There is a tremendous emphasis on carnality, even animality, from the outset of play. Act I.i, written by Dryden, insists on the drive--often brutal--toward sex and procreation. Alcander recommends that Oedipus (absent) "bring the Wives and Children / of conquer'd Argians to renew his Thebes" (50-51). Creon says Jocasta remarried in haste since she "Fear'd to lye single" (59), and he attempts to seduce Eurydice "For when the Gods destroy so fast, 'tis time/ We should renew the Race" even "in the midst of horrour" (113-14). Eurydice retorts by describing Creon's monstrous birth, at which "The Midwife stood aghast [....] And knew not, if to burn thee in the flames / Were not the holier work" (138-144), calling him only fit to mate with monsters like himself. Further, Act I introduces two occasions for incest, not one: the consummated incest of Oedipus and Jocasta, mother-son incest; and the potential, though ultimately unperformed, incest between Creon and Eurydice, uncle-niece incest. Likewise, there are two triangles: Oedipus/Lajus/Jocasta and Creon/Adrastus/Eurydice. The obvious difference is that Creon's rival is not his kin, whereas Oedipus's is. Oedipal incest, of course, involves the replacement of father with son; or, to put it another way, the son, in seeking to displace and replace his sire, to some degree becomes his sire, becomes husband/father. Thus, the Oedipal version of parricide and incest conflates identification and difference; they meet at the crossroads, if you will. Dryden represents this meeting, the doubled nature of the incestuous desire, in two early and crucial rhetorical moments: the plague and its consequent meteorological manifestations is described in a figure that would seem to conflate Oedipus with Lajus, and Oedipus's earlier career with his ultimate fate: "Blind Winter meets the Summer / In his Midway, and seeing not his livery, / Has driven him headlong back" (1.1.10-12). Let me unpack these lines. Every one of the spectators, and each of us readers, though not the characters at this moment, would recognize in the passage the image of Oedipus driving Lajus back at the crossroads, not having recognized his "Livery"--that is, his status as king and father (positions analogous in the contemporary, though embattled, political theory of Dryden's time). It is not going too far to see in Oedipus's and Lajus's jostling for primacy to pass through the "narrow way" (1.1.472), the "verge"(3.1.526) (perhaps recalled in the famous line Lee gives Oedipus at his moment of discovery: "Gods meet Gods, and justle in the dark! [4.1.626]), the contest for primacy in the passage to Jocasta's womb. As Jeffrey Rusten has detailed, "the juncture of three roads (double into single) figures the female genital region [...]"; the Greek word that designates "crossroads" is etymologically closely related to the word for "crack," defined as "the vulva" in Rufus of Ephesus On Medical Terminology, and Rusten traces such associations in, for instance, Aristophanes's Wasps. Thus, Rusten concludes, "the crossroads may double as a designation for sexual territory, territory that is simultaneously the threshold of emergence into life and of accession to political power. That a woman's body may become the terrain of sexual and generational rivalry is especially overt in the case of Jocasta [...]" (108-11). This initial impression of how the lines mean, however, is complicated, in that the Oedipal figure is "Blind," a forecast, also easily recognizable, of Oedipus's literal blindness to come. Essentially, the figure overlays the image of Oedipus in the play's past (at the crossroads) with the image of Oedipus in the play's future (blinded). And this rhetorical palimpsest goes further in that Oedipus, the youthful son, would here be "Blind Winter" (my emphasis), while the older Lajus would be "Summer." A later image similarly conflates Oedipus with Lajus, particularly in the attribution of blindness, not to the young but to the old. Oedipus sees an omen:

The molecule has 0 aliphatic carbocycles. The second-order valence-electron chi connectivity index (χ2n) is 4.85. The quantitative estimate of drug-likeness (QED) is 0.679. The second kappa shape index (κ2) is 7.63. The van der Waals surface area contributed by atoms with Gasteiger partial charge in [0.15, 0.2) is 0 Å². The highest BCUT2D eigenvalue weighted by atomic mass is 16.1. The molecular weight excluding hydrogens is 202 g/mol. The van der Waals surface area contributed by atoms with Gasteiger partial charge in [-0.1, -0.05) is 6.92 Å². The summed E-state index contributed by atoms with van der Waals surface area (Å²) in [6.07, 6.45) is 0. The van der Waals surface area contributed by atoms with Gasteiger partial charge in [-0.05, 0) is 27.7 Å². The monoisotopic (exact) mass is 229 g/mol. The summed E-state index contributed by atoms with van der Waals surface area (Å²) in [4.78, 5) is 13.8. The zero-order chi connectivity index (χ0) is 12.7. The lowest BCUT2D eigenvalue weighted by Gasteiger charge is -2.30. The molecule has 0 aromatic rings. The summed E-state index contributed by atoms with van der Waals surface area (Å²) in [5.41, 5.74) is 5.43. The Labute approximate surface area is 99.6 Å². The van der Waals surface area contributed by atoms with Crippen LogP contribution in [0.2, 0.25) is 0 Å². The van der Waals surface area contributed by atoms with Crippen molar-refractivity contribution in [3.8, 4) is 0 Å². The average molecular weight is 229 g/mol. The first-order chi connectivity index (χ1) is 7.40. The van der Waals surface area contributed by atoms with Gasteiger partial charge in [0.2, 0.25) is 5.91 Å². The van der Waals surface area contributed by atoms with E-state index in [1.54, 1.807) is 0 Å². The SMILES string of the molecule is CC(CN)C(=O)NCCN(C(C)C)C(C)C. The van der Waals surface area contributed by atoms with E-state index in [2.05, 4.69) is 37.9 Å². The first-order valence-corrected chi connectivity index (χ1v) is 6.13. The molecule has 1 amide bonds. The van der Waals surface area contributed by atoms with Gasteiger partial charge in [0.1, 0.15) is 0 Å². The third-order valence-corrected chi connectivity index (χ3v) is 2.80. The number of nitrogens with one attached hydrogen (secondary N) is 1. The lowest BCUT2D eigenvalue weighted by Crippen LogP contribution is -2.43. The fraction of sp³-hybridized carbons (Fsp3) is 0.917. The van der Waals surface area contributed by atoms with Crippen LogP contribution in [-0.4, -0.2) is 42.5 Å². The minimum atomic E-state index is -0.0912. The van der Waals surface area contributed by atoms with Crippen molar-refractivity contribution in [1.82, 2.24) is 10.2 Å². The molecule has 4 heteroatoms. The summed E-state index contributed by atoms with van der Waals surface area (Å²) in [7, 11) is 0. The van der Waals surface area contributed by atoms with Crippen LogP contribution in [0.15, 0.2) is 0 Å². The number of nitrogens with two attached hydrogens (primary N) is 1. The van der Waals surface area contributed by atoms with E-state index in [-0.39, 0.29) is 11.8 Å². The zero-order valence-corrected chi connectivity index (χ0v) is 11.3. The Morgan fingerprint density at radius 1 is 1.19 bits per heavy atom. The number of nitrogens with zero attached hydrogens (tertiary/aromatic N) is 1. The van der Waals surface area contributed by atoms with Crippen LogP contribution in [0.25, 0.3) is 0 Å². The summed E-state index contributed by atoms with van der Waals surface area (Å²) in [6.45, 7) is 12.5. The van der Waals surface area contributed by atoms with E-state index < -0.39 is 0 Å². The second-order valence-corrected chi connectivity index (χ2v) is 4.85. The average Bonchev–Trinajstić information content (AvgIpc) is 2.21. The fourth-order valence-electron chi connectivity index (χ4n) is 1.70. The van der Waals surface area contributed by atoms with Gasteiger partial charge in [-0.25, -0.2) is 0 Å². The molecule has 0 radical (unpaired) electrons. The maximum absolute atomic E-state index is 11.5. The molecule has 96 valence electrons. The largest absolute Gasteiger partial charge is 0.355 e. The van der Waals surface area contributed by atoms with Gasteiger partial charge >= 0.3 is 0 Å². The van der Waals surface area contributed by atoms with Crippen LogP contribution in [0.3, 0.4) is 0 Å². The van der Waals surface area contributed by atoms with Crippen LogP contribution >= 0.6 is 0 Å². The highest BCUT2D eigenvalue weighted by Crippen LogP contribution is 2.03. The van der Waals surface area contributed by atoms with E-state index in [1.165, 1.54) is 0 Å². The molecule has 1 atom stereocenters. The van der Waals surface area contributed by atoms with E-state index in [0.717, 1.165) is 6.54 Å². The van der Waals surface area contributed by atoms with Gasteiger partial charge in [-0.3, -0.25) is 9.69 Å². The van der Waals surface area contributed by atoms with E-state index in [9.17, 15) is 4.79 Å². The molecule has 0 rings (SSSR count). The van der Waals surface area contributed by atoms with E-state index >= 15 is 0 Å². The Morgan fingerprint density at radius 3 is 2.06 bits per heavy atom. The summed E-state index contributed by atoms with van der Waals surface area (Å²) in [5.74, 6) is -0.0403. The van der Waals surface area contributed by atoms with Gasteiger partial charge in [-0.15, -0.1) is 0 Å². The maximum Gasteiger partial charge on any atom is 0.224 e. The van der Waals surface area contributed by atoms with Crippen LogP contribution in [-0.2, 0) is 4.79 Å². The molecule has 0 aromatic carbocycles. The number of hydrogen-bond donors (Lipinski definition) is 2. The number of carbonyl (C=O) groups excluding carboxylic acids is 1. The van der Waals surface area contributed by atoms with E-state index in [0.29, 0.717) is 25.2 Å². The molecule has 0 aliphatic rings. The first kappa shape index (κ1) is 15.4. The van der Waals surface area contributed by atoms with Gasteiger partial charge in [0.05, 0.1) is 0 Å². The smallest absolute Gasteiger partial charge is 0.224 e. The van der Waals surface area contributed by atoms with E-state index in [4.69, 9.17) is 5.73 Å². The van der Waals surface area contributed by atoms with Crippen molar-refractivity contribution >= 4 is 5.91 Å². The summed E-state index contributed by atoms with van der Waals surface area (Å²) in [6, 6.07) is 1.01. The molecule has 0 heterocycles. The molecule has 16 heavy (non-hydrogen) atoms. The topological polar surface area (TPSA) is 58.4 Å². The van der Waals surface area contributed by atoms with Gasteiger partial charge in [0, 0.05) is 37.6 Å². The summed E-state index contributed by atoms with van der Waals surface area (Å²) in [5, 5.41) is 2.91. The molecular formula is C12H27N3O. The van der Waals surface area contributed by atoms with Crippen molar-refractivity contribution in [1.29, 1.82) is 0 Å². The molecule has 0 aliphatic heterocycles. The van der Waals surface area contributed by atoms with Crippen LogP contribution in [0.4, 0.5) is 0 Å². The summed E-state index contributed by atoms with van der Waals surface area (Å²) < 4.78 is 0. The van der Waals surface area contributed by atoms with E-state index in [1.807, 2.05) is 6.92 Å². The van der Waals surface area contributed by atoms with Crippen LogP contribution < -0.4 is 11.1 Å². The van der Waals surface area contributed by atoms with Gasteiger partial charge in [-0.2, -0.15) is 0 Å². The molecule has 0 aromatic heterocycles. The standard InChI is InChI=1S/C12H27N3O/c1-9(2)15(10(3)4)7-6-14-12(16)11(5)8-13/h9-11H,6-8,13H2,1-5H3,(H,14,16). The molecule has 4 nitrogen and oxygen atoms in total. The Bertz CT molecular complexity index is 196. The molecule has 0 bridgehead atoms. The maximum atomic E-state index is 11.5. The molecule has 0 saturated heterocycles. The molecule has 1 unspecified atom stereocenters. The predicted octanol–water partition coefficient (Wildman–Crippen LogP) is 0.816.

A young Stork,
   That bore his aged Parent on his back;
   Till weary with the weight, he shook him off,
   And peck'd out both his eyes. (3.1.384-87)


The effect of such complex figures (Dryden's, I would remind us) is to hint at the problematic identification/difference paradox at the heart of the Oedipal crisis.